Exclusive: 'China our primary front now', says Army Chief Gen Manoj Pande

Forces are being rebalanced from the Pakistan border, he says

26-General-Manoj-Pande General Manoj Pande | Rahul R. Pattom

As the first ever chief from the Corps of Engineers, General Manoj Pande is perhaps the right man to lead the transformation of the Indian Army, which is now stepping into newer domains such as space, cyberspace and artificial intelligence. The general has termed 2023 as the Army’s ‘Year of Transformation’. All the same, there are operational and organisational challenges before him. The transformation from the system of each service having its own regional commands into setting up of integrated commands in each theatre is getting slowed down because of operational requirements on the China and the Pakistan borders. Then there is the Agnipath scheme, which would shake up the Army’s centuries-old regimental system.

While we are not in favour of permanent deployment along the LAC, any moving back from the forward areas will be contingent upon disengagement and withdrawal of forces from the other side.
A ceasefire along the LoC does not mean that our fight against terrorism has come to a halt. The counter infiltration grid continues to be strong.
With focus on infrastructure development towards northern borders, 263 priority roads (totalling 13,951km) are listed in the long-term works plan of the Border Roads Organisation.
Women officers will be considered along with their male course-mates for selection as brigadiers with immediate effect.

In an exclusive interview with THE WEEK, General Pande talks about the ongoing transformation process of the Army as well as its current operational challenges, including the situation on the borders and in strife-torn Manipur.


Q/ The Army has designated 2023 as the ‘Year of Transformation’. What are its main features?

A/ ‘Transformation and change management’ remains a cornerstone of the Army’s quest for future readiness. The main factors that have necessitated this change are the unprecedented trends that are shaping the geostrategic landscape, the limitless potential of disruptive technologies, the transforming character of modern wars and the profound changes in the socio-economic domain.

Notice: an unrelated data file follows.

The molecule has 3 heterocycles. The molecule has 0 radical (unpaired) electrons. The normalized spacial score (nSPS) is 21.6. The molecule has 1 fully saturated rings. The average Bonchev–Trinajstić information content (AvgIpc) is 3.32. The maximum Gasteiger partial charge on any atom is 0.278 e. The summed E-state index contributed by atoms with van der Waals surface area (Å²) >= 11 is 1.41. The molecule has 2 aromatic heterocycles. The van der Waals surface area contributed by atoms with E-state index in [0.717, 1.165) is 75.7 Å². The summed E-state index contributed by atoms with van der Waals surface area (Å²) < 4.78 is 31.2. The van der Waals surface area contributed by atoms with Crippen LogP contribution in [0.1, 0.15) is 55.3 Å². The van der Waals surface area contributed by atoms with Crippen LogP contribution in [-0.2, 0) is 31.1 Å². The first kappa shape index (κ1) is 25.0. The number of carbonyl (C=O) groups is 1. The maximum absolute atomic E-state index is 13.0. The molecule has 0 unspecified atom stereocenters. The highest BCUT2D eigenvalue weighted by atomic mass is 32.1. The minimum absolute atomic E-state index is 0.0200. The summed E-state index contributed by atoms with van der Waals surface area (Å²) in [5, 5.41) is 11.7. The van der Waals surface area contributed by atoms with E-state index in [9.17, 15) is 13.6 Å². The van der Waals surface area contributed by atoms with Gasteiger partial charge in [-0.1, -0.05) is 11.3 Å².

The purpose of the ‘transformation’ is to enhance our preparedness and to bring in more efficiency in functional and administrative domains. The ‘transformation road map’ has five main pillars:

i) Restructuring the Army by reshaping its organisational structures by ‘right-sizing’ and rationalising the units and establishments. And then optimising manpower by outsourcing non-core functions. ii) To modernise and infuse technology by focusing on absorbing niche and disruptive technologies while being fully committed to ‘Atmanirbharta’. iii) We have reviewed our systems, processes and functions to make them efficient and outcome-oriented so as to optimise manpower. Here we are pursuing automation, digitisation and networking for enhancing efficiency in procedures. iv) Major changes are already under way as per the new HR policy of the armed forces in the ‘Agnipath’ scheme. Proper execution and regular monitoring will be the key towards its success. v) The very important process of ‘jointness’ and ‘integration’ that is currently under way. It involves the aggregation of tri-services’ capabilities so that each other’s strengths will be fully exploited.

During this transformative phase, it is being ensured that the highest levels of preparedness are being maintained without compromising on our operational commitments, be it on the borders or on the internal security front. At the same time, deliverables have been clearly identified and timelines worked out to make the transition into a modern, agile, adaptive and technology-enabled, future-ready force. Therefore, change management is a key charter of today’s military leaders who have to conceptualise, implement and monitor the change.

PTI07_25_2023_000280B Mission possible: General Manoj Pande with senior Army officers ahead of 24th Kargil Vijay Diwas celebration at Drass | PTI

Q/ There has been a huge rebalancing and reorientation of forces towards the northern and eastern frontiers―from the Pakistan border to the Chinese border.